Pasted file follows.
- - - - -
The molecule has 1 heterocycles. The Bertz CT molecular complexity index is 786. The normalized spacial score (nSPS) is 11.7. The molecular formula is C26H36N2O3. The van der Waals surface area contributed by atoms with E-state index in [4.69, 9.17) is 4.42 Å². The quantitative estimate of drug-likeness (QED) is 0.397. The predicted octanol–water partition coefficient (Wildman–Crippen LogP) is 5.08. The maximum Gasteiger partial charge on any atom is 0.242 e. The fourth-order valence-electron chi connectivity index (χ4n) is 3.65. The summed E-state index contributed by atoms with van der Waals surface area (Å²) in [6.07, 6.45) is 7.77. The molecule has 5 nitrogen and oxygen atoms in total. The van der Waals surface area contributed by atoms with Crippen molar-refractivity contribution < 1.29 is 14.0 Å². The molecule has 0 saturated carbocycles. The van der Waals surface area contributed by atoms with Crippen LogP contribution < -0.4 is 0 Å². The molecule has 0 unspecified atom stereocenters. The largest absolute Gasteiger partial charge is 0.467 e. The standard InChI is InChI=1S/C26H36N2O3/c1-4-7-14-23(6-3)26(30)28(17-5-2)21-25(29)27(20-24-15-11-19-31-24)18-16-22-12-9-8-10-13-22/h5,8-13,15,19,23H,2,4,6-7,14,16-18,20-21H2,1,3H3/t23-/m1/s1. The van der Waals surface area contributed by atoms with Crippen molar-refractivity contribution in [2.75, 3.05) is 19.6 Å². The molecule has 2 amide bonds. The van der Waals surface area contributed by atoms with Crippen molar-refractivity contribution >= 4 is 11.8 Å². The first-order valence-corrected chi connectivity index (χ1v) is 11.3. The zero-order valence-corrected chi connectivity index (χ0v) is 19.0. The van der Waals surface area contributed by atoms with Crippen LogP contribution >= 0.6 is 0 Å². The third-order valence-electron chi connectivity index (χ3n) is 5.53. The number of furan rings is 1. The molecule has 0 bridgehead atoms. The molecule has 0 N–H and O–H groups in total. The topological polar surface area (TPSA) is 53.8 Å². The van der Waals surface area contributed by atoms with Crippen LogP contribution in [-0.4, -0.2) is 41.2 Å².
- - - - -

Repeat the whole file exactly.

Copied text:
The molecule has 1 heterocycles. The Bertz CT molecular complexity index is 786. The normalized spacial score (nSPS) is 11.7. The molecular formula is C26H36N2O3. The van der Waals surface area contributed by atoms with E-state index in [4.69, 9.17) is 4.42 Å². The quantitative estimate of drug-likeness (QED) is 0.397. The predicted octanol–water partition coefficient (Wildman–Crippen LogP) is 5.08. The maximum Gasteiger partial charge on any atom is 0.242 e. The fourth-order valence-electron chi connectivity index (χ4n) is 3.65. The summed E-state index contributed by atoms with van der Waals surface area (Å²) in [6.07, 6.45) is 7.77. The molecule has 5 nitrogen and oxygen atoms in total. The van der Waals surface area contributed by atoms with Crippen molar-refractivity contribution < 1.29 is 14.0 Å². The molecule has 0 saturated carbocycles. The van der Waals surface area contributed by atoms with Crippen LogP contribution < -0.4 is 0 Å². The molecule has 0 unspecified atom stereocenters. The largest absolute Gasteiger partial charge is 0.467 e. The standard InChI is InChI=1S/C26H36N2O3/c1-4-7-14-23(6-3)26(30)28(17-5-2)21-25(29)27(20-24-15-11-19-31-24)18-16-22-12-9-8-10-13-22/h5,8-13,15,19,23H,2,4,6-7,14,16-18,20-21H2,1,3H3/t23-/m1/s1. The van der Waals surface area contributed by atoms with Crippen molar-refractivity contribution in [2.75, 3.05) is 19.6 Å². The molecule has 2 amide bonds. The van der Waals surface area contributed by atoms with Crippen molar-refractivity contribution >= 4 is 11.8 Å². The first-order valence-corrected chi connectivity index (χ1v) is 11.3. The zero-order valence-corrected chi connectivity index (χ0v) is 19.0. The van der Waals surface area contributed by atoms with Crippen LogP contribution >= 0.6 is 0 Å². The third-order valence-electron chi connectivity index (χ3n) is 5.53. The number of furan rings is 1. The molecule has 0 bridgehead atoms. The molecule has 0 N–H and O–H groups in total. The topological polar surface area (TPSA) is 53.8 Å². The van der Waals surface area contributed by atoms with Crippen LogP contribution in [-0.4, -0.2) is 41.2 Å².